January 13, 2009 in Business

Many states see lottery sales rising during tough economy

By JUANITA COUSINS Associated Press
 
Associated Press photo

Albert Atwood, of Antioch, Tenn., looks over the selection of lottery tickets in a convenience store in Nashville.
(Full-size photo)

NASHVILLE, Tenn. – Even in these tough economic times, many people are feeling lucky.

More than half of all states with lotteries have reported rising sales over the past six months, and some researchers say financial insecurity might be driving people to risk more of their money than usual on $1 and $5 instant scratch-offs and other daily games in hopes of a big payoff.

“Someday somebody is going to win and I hope it is me,” said Albert Atwood, of the Nashville area, who spends $100 weekly playing the Pick 5 and Lotto Plus. “I imagine that I would be a heap better off if I saved this money, but everybody has dreams.”

Driven by regulars like Atwood and a growing number of occasional players, 25 of 42 states with lotteries have experienced higher sales of scratch-off and daily lottery games since July, according to Scientific Games, a maker of scratch-offs.

•Lottery spending in fiscal year 2008 was up 5.7 percent in Washington state and up 4.8 percent in Idaho over the previous year.

•In Washington, D.C., instant sales reached a record of $45 million in the 2008 fiscal year, representing an 11 percent year-over-year increase.

•In Tennessee, sales of instant lottery games were up $8 million during the fiscal first quarter ending in October.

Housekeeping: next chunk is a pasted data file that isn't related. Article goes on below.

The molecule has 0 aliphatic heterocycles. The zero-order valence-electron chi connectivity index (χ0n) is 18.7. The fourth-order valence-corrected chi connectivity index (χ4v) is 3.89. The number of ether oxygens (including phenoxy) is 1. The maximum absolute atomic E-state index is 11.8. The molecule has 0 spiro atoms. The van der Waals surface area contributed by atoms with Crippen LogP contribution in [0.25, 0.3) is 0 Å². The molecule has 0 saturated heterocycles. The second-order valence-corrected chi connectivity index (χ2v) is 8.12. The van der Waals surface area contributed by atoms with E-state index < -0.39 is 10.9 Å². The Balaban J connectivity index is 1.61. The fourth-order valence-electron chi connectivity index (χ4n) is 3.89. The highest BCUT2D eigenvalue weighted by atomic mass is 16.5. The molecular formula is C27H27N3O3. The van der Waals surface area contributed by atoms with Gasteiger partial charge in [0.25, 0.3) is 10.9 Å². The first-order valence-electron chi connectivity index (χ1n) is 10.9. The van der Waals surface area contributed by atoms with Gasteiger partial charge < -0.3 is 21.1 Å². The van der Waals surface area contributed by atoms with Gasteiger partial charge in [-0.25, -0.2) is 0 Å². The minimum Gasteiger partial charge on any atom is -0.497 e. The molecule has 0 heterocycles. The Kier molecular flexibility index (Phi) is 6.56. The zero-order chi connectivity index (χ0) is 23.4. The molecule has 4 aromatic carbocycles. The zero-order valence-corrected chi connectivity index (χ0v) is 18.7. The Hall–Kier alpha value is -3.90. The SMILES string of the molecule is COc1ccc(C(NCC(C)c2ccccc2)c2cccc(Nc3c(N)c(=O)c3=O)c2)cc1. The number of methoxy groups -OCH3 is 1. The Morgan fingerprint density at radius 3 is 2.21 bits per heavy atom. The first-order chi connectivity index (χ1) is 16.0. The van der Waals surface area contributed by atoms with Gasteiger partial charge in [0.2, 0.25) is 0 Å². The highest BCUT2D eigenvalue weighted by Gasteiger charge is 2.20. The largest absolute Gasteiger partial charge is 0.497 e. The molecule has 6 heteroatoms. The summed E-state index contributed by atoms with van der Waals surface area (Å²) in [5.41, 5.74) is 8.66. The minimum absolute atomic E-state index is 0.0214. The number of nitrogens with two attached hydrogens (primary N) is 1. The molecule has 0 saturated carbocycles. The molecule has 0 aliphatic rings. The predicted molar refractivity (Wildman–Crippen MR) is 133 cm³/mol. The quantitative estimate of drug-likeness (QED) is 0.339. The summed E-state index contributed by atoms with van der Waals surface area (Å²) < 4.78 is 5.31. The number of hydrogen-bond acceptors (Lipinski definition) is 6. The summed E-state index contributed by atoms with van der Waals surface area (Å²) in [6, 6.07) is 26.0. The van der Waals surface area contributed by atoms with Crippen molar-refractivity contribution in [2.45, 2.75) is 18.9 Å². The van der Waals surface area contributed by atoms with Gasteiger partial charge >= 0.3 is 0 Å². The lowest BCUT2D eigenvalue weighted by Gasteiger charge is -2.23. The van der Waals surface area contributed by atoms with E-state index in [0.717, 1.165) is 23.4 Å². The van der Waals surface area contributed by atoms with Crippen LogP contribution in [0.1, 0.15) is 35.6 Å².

•The Massachusetts lottery reached a record of $4.7 billion in sales during the last fiscal year, up from $4.4 billion in the previous year.

Nationwide, instant and daily lottery revenues have been on the rise since 2004, according to U.S. Census Bureau data.

States’ revenues from multistate lotteries, such as MegaMillions and Powerball, have dropped. But industry officials say sales of those tickets tend to fluctuate as the value of their jackpots rise and fall. If there is no winner one week, the size of these jackpots increases the following week.

Some experts say economic hardships prompt people to justify small-stakes gambles even as they cut back on nonessential goods and services. Others pin the increased lottery activity on creative marketing by scratch-off makers and state governments, which cannot afford to lose this revenue stream at a time of extremely tight budgets.

Scientific Games CEO Lorne Weil said states are doing whatever they can to keep sales from falling. “They are consciously working with us to launch new programs, offer tickets at new price points and increase the number of retail outlets,” he said.

Some researchers see a correlation between economic difficulties and the popularity of lotteries.

“When people feel like they are behind compared to where they were yesterday, they want to make up for that,” said Emily Haisley, a postdoctoral associate at the Yale School of Management who published a research paper on lotteries in the Journal of Behavioral Decision Making in July. “They become risk-seeking in order to catch up and the small hope of winning becomes more attractive.”

John L. Mikesell, a professor at Indiana University, published a study in 1994 illustrating lottery sales rise with unemployment rates. “When times are tough, the prospect of spending $1 on a remote chance to potentially change your life is appealing,” he said.

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